Around this time I was subject to another traumatic experience—some dogs had died in the winter and because the ground was frozen they could not be buried at the time of their death. The dogs who died in the winter were placed in garbage bags and put into an unplugged freezer in one of the barns—because it was winter the dogs remained frozen without plugging in the freezer.
In the spring of 2017, I asked my supervisors if we should bury the dogs before it got to warm—I was nervous about what would happen if the dogs thawed as, based on previous experience, I anticipated it would be me tasked with doing the job. A week later I asked one of my co-workers to help bury the frozen dogs but she refused, saying it would be too hard. I understood this and did not ask her again.
Shortly thereafter my employer gave me the key to the freezer—she told me that she kept the freezer locked to ensure no one stumbled across it and told the public—and asked me to bury the dogs. When I opened the freezer I almost vomited, as I had worried, they had already started to thaw and it smelt like rotting flesh. I tried to work as quickly as possible, wheeling the bagged dogs into the burial pit. When I got to the last four dogs, I was horrified to see that they had not been put in plastic bags. I recognized the dogs and felt even more distressed by the experience. I had to reach into the bottom of the freezer but these dogs were frozen together and I could not get them out, the smell was horrible and I had to take a break. I finished burying the bagged dogs and brought the key back to my employer, I told them that there were four dogs left in the freezer but that I had not been able to get to them. I was very distressed.
I spent the following week extremely anxious and nervous about the remaining four dogs in the freezer. I knew that we would have to deal with them at some point and given my co-worker’s prior refusals to help I was not optimistic that I would get any help this time.
Approximately a week after I first buried the bagged dogs I returned to the freezer, with the key that had been given to me by my employer. It had been after a warm spell which I thought would likely have unfrozen the remaining dogs. I was worried about what was waiting for me when I got there and I again asked two of my co-workers to assist me but they both refused.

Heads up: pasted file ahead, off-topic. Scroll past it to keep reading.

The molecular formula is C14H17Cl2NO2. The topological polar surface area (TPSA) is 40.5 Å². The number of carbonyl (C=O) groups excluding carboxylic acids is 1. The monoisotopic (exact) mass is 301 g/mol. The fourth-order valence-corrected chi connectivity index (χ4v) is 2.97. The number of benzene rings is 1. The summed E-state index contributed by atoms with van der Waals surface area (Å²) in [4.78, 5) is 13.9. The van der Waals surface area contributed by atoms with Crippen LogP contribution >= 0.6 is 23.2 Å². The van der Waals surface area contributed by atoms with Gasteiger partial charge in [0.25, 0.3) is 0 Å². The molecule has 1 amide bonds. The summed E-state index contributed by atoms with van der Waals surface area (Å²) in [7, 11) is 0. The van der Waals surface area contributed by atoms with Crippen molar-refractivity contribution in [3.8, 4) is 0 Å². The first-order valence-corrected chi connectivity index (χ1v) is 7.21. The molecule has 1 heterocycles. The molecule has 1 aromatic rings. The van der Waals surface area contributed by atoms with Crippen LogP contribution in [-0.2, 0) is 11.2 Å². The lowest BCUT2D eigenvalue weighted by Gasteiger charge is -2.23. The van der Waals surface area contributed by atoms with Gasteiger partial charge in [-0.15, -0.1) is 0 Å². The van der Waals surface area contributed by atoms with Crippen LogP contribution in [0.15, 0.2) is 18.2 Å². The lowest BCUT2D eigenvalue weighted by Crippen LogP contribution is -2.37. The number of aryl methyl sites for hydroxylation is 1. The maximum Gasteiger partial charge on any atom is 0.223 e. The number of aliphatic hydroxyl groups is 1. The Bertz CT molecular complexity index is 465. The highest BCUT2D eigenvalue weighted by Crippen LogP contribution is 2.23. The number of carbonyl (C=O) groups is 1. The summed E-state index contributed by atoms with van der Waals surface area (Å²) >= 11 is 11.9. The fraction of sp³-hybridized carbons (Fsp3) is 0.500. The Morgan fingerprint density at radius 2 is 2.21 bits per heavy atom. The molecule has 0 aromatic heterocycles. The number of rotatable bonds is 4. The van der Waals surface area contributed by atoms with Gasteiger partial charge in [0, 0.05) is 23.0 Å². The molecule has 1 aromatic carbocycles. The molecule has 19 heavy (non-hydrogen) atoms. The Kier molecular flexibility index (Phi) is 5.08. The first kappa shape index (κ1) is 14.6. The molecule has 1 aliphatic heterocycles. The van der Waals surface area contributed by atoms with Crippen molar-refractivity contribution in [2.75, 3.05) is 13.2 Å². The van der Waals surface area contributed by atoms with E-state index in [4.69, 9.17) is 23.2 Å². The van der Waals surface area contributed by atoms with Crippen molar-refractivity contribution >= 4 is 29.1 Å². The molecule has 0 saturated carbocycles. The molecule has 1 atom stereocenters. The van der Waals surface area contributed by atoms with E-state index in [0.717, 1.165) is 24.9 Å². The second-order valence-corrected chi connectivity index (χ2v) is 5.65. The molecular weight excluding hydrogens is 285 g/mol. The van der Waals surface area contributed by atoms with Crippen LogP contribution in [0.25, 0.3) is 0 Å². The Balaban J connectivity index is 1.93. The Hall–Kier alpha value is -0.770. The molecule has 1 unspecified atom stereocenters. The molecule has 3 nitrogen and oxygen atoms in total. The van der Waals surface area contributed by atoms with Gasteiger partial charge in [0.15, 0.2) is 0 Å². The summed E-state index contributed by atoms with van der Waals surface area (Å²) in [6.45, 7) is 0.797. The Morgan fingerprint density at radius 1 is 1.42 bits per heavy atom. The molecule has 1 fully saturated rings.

In an effort to avoid reaching into the freezer I pushed it over in hopes that the dogs would roll out. Unfortunately, only thawed blood came pouring out and I still had to reach into the freezer to pull the dogs out, it was awful and I was dry heaving due to the smell. When I grabbed the first dog and tried to pull him out I accidentally pulled off his skin. I immediately began to vomit. I eventually got this dog’s remains into the burial pit at which point one of my co-workers, came over to the freezer and began to help me. I continued to vomit intermittently as we moved two dogs that were still frozen together into the burial pit.
When I returned for the last dog I grabbed it by the collar to try avoid pulling of its skin like the other dog. When I pulled the collar I pulled the dogs head off. I vomited again, the smell was horrible and I knew this dog, I felt terrible. I was covered in blood, vomit and was crying uncontrollably. With my coworkers help we managed to get this last dog into the burial pit.
I continued to dry heave and cry and had to sit down.
This was a traumatic event, one which I still have nightmares and flashbacks about.
Later that day, while driving to the office with my coworker, they had asked me if I had buried a specific dog. I was not happy with this, as they did not help me and the dog they were asking about, was the dog whose head had started coming off.